(This is continued from HERE.)
I want to thank you for your kind comments. I have woken up every morning since Martha died in the end of March and I’ve said, “I’ll write Martha’s story today.” It is very difficult. I do not want to betray her privacy, I don’t want to be maudlin. I want to honor a Very Brave Soul. President Obama was at one point searching for stories of people without health insurance, and Martha encouraged me to tell hers, and then was thrilled when it appeared on the government’s website. I think she would be pleased with this telling, and I’m writing it in that vein.
Somehow Martha did survive her childhood. My memory of her early adulthood is muddled. I married at nineteen, our mother died when I was twenty, I had my son when I was twenty-two, and I divorced at twenty-four. Martha had gone away to college, and had been back living at home with our parents. (She went to a local Community College and then to Southern Illinois University – small world – where our mother’s first cousin was a dean. I think she lived with Cousin Jimmy and his wife. She completed all the requirements for graduation, but never turned in her thesis. Finished it, but never turned it in.) My first husband, JB, and I moved to Toledo, Ohio, to go to college where his father’s family lived.
JB was great with Martha. He made her laugh and laughed with her. One time, back home before we moved, I decided that I could teach Marth to drive. She had taken three different Driver’s Ed courses each ending in failure and our parents had long since given up, but I was sure I could do it. We were in our deathly little ancient Renault, driving in the country. About every two seconds I would ‘help’ a bit with the steering. Martha took a hairpin turn a hair too fast. She stomped on the gas pedal instead of the brake, and then she yanked the steering wheel this way and that, all the while accelerating like a pig headed for slop.
I clutched at the see-sawing steering wheel and shrieked, “Brake! Brake!” as we left the road and careened into a neighbor’s wheat field, gaining speed like Superman-faster-than-a-speeding-bullet. The sound of the wheat against the little car’s tin floor was deafening. But from the back seat, JB was laughing his fool head off and he started shouting, “Yeee haawwwwwwww! Ride ‘em cowgirl!” By some kindness of the Lord we didn’t flip and made it back on to the road proper. That was the end of Martha’s driving lessons, but thanks to JB we were laughing and having fun, instead of wallowing in humiliation yet again.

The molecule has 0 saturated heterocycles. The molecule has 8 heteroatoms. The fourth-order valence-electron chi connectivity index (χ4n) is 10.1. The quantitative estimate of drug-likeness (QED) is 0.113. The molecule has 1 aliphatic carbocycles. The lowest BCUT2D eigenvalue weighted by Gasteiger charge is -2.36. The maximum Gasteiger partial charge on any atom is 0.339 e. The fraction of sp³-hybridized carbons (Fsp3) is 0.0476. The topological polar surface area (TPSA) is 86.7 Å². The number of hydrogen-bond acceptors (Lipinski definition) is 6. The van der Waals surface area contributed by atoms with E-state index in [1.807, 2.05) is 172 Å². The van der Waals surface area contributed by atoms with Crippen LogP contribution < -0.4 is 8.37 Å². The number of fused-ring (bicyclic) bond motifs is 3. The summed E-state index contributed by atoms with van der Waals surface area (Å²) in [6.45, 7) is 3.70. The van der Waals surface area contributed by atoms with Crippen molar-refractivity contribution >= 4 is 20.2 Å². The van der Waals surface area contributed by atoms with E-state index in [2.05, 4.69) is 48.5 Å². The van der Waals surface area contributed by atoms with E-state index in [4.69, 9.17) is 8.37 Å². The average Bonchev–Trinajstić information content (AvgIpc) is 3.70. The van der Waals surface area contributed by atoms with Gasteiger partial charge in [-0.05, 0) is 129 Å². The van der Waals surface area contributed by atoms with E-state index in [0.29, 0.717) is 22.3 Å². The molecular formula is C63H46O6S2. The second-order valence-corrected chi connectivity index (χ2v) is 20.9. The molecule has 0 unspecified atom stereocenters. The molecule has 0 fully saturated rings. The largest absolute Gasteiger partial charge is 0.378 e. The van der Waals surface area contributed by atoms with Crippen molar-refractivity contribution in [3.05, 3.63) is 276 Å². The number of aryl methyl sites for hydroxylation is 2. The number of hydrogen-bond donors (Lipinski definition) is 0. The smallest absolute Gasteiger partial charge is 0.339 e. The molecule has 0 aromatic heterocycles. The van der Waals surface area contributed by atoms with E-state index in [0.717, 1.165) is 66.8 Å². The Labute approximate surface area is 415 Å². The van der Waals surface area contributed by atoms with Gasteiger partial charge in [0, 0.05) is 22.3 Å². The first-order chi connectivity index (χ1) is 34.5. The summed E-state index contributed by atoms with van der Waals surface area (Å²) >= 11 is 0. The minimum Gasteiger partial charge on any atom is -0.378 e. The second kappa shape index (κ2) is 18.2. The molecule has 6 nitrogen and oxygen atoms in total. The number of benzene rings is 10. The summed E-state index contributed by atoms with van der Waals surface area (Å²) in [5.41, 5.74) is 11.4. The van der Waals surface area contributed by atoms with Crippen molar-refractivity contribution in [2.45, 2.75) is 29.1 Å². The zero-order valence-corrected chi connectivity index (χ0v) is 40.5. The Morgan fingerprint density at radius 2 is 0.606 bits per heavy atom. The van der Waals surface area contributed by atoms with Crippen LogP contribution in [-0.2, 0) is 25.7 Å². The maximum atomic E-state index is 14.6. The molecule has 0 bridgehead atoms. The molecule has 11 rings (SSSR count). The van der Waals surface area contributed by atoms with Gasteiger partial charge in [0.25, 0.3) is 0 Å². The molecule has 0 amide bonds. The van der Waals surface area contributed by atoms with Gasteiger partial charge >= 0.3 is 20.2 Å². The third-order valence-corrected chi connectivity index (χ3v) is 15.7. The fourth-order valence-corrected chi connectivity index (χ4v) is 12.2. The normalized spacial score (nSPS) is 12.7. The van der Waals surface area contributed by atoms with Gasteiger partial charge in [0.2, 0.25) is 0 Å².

When our mother became terminally ill, Martha moved to Toledo and stayed with us. Well. I don’t think I was very kind to her during this time. I was nineteen, and I was pretty sure that whole marriage thing wasn’t the best decision I’d made. Oh I’ll skip the excuses. Basically, I think I acted out daddy’s part pretty well. I am ashamed as I try to remember.
Martha got jobs at Big Boy/Bob Evans type restaurants waiting tables. (She joked about being little Martha working at Big Boy.) Amazing. She loved it. Eventually she would drop one tray too many and get fired. She rode her bike everywhere. When JB and I moved back East, Martha stayed. She loved Toledo. She found a cute little inexpensive furnished apartment and she was happy, I think.
When my son was a baby, Martha got burned. Her shirt caught on fire when she was cooking at home. I came out to see her – I flew with the baby – while she was in the burn unit. She needed extensive grafting for burns on her arms and chest. She ended up being transferred to a hospital in Baltimore and then back home to our father’s house. I think that whole time was a nightmare for her. I think our father really tried; I believe he had promised our mother on her deathbed that he would try. Martha was so angry. Daddy was drinking heavily. What a mess. As soon as she was physically able Martha got herself back to Toledo ASAP.
I will finish this tomorrow. HERE
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